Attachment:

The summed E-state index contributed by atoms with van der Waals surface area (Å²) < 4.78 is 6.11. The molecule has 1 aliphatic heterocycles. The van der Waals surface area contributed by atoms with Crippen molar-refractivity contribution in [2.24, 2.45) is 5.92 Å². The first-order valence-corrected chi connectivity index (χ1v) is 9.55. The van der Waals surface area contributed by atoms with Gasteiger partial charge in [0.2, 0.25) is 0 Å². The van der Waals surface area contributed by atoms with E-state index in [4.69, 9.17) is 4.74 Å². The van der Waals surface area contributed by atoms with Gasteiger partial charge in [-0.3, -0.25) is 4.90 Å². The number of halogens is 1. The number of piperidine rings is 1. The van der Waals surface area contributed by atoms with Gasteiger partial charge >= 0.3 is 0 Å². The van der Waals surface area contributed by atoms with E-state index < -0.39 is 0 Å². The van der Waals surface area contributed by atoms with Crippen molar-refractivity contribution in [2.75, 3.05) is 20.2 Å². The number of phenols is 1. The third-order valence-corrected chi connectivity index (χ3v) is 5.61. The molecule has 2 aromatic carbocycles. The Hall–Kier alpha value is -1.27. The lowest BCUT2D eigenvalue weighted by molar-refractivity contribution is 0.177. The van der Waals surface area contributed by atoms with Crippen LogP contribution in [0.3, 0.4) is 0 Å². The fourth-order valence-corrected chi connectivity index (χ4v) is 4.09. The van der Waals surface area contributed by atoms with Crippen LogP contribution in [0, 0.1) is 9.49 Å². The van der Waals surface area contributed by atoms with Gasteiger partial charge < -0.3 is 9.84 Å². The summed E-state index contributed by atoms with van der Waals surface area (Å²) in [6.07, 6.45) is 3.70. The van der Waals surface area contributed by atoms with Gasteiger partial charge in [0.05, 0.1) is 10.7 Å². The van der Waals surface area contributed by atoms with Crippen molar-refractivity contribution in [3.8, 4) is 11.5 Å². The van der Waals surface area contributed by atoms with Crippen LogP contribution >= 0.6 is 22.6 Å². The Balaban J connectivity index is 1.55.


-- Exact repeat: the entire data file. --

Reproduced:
The summed E-state index contributed by atoms with van der Waals surface area (Å²) < 4.78 is 6.11. The molecule has 1 aliphatic heterocycles. The van der Waals surface area contributed by atoms with Crippen molar-refractivity contribution in [2.24, 2.45) is 5.92 Å². The first-order valence-corrected chi connectivity index (χ1v) is 9.55. The van der Waals surface area contributed by atoms with Gasteiger partial charge in [0.2, 0.25) is 0 Å². The van der Waals surface area contributed by atoms with E-state index in [4.69, 9.17) is 4.74 Å². The van der Waals surface area contributed by atoms with Gasteiger partial charge in [-0.3, -0.25) is 4.90 Å². The number of halogens is 1. The number of piperidine rings is 1. The van der Waals surface area contributed by atoms with Gasteiger partial charge >= 0.3 is 0 Å². The van der Waals surface area contributed by atoms with E-state index < -0.39 is 0 Å². The van der Waals surface area contributed by atoms with Crippen molar-refractivity contribution in [2.75, 3.05) is 20.2 Å². The number of phenols is 1. The third-order valence-corrected chi connectivity index (χ3v) is 5.61. The molecule has 2 aromatic carbocycles. The Hall–Kier alpha value is -1.27. The lowest BCUT2D eigenvalue weighted by molar-refractivity contribution is 0.177. The van der Waals surface area contributed by atoms with Crippen LogP contribution in [0.3, 0.4) is 0 Å². The fourth-order valence-corrected chi connectivity index (χ4v) is 4.09. The van der Waals surface area contributed by atoms with Crippen LogP contribution in [0, 0.1) is 9.49 Å². The van der Waals surface area contributed by atoms with Gasteiger partial charge < -0.3 is 9.84 Å². The summed E-state index contributed by atoms with van der Waals surface area (Å²) in [6.07, 6.45) is 3.70. The van der Waals surface area contributed by atoms with Gasteiger partial charge in [0.05, 0.1) is 10.7 Å². The van der Waals surface area contributed by atoms with Crippen molar-refractivity contribution in [3.8, 4) is 11.5 Å². The van der Waals surface area contributed by atoms with Crippen LogP contribution >= 0.6 is 22.6 Å². The Balaban J connectivity index is 1.55.